Home Electronics: Fab Fours

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Last fall, the electronics giants Sony and LG debuted the first consumer televisions with 4K screen resolutions. The 84-inch TVs, which can display images of roughly 4,000 horizontal pixels, were soon followed by 4K models from Samsung, Sharp, and Toshiba, all launched in January at the Consumer Electronics Show in Las Vegas. Offering four times the pixel count of the previous highest-resolution monitors, the new TVs represent a major leap forward for home viewers—assuming those viewers can find suitable content to watch.

The additional pixels of 4K TVs translate to a sharper picture with deeper blacks, brighter colors, and the most lifelike detail ever offered by a television. But as with many first-generation products of this caliber, the new ahead-of-the-curve TVs are burdened with a few inconveniences. For starters, they are expensive: Sony’s model, the XBR-84X900, is priced at $25,000; LG’s example, the 84LM9800, is $20,000. Furthermore, until the technology becomes established, 4K video content will be scarce on the consumer market.

Sony, LG, and the other 4K TV manufacturers are compensating for the lack of content by equipping their panels with upscaling computer chips. The chips expand 1080p Blu-ray Disc content (the previous high-resolution threshold) and lower-resolution images so that they utilize all of the 8-million-plus pixels on the 4K screens.

As the owner of a major film studio, Sony is taking additional steps to fill the content void. With each XBR-84X900 TV delivered to the United States, the company offers users an open-ended loan of a hard-disc server that connects to the TV and is preinstalled with 10 4K movies. (This content server, along with the TV’s high-quality external speakers and superior video-upscaling technology, helps justify the Sony’s $5,000 premium over the LG set.) From Taxi Driver (1976) to The Amazing Spider-Man (2012), the included films showcase the full extent of the TV’s capabilities.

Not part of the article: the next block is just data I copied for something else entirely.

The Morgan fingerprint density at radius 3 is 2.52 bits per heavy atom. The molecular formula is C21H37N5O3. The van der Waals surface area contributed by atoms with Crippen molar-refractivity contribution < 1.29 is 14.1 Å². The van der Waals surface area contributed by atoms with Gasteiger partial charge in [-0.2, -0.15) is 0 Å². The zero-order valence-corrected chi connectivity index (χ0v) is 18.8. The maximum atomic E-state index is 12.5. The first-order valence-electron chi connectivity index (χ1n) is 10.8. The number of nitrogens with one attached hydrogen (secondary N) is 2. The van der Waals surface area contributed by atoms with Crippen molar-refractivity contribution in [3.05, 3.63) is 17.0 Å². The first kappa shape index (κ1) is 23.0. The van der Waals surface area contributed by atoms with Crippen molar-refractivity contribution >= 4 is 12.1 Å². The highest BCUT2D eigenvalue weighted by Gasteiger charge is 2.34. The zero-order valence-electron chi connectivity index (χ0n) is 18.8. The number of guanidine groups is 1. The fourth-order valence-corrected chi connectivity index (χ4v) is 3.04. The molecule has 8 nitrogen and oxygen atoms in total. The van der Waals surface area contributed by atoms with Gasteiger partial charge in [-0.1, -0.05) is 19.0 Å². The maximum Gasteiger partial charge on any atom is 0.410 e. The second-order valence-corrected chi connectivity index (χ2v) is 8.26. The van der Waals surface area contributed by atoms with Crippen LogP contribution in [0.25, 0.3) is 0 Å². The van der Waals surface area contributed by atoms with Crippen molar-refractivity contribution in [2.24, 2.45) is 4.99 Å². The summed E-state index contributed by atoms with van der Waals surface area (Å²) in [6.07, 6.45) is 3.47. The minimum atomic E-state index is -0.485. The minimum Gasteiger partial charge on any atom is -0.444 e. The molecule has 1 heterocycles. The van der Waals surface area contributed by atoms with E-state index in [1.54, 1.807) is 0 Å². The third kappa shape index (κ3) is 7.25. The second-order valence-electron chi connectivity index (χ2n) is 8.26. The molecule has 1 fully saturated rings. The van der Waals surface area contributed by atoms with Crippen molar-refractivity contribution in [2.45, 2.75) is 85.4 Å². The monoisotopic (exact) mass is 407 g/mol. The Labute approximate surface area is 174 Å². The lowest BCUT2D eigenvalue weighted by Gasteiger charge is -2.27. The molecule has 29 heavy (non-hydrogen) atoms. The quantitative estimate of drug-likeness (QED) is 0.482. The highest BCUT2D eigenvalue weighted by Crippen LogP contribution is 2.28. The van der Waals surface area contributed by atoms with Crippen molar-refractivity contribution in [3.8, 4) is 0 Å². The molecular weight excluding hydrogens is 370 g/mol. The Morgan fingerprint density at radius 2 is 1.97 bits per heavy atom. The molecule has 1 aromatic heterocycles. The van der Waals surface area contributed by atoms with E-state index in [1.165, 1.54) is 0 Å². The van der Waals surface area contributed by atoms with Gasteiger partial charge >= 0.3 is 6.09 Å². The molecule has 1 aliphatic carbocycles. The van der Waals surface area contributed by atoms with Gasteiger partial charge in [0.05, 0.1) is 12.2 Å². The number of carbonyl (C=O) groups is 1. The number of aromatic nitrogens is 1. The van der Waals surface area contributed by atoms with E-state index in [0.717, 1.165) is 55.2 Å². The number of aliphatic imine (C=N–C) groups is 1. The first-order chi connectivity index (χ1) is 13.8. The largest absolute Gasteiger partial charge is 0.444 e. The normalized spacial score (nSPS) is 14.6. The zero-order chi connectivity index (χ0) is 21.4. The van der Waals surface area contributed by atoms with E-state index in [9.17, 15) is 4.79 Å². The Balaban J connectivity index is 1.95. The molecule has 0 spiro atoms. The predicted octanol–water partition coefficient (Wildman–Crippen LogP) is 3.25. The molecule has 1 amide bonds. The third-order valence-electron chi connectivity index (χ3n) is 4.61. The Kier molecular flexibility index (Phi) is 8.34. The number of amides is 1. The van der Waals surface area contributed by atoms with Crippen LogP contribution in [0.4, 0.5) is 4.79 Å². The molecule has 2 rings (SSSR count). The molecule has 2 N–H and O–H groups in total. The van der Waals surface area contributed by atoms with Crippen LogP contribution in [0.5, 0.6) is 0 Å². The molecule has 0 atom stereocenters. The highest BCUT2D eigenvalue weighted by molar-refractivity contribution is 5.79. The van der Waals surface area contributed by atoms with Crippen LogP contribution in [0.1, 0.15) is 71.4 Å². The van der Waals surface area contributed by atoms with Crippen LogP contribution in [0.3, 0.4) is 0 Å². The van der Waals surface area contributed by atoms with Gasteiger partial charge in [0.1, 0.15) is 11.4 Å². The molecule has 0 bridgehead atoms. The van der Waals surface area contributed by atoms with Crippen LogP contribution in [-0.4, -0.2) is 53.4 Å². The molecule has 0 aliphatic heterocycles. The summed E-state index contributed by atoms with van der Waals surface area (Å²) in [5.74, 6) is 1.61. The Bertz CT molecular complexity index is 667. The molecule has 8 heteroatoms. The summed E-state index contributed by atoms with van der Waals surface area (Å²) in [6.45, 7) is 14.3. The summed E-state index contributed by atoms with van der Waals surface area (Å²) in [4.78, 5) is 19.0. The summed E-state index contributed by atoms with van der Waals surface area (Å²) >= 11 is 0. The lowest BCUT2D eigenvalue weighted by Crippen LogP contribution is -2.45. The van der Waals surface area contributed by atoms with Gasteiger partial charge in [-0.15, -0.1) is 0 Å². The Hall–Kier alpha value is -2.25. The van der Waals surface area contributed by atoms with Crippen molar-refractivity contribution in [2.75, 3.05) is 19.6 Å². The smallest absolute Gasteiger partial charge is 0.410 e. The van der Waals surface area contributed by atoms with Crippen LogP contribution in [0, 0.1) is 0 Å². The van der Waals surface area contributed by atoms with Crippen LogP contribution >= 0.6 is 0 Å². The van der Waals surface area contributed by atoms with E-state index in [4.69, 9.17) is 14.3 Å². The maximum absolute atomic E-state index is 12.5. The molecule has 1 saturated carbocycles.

Sony, which helped pioneer the Blu-ray Disc in the early 2000s, is also releasing Blu-ray movies enhanced for 4K starting this spring. In the summer the company plans to launch a distribution service for its 4K movies, which will be available as an add-on to the hard-disc servers.

Any 3-D titles from Sony’s library will display in all their glory on the XBR-84X900 television. Like LG’s 4K model, the Sony allows for passive viewing of 3-D video content using the same technology found in commercial theaters.

As the content options expand for 4K viewers, so too will the number of monitors. In addition to the new models from Samsung, Sharp, and Toshiba, the Consumer Electronics Show saw the debut of smaller 4K models from Sony and LG, the latter of which also introduced a 4 mm organic light-emitting diode (OLED) TV (see FrontRunners, page 54). Also at the show, Sony and Panasonic unveiled concept 4K OLED models that combine ultrathin OLED screens with the high resolution of 4K, indicating an even brighter—and sharper—future for TV technology.

LG, www.lg.com; Samsung, www.samsung.com; Sharp, www.sharpusa.com; Sony, www.sony.com; Toshiba, www.toshiba.com

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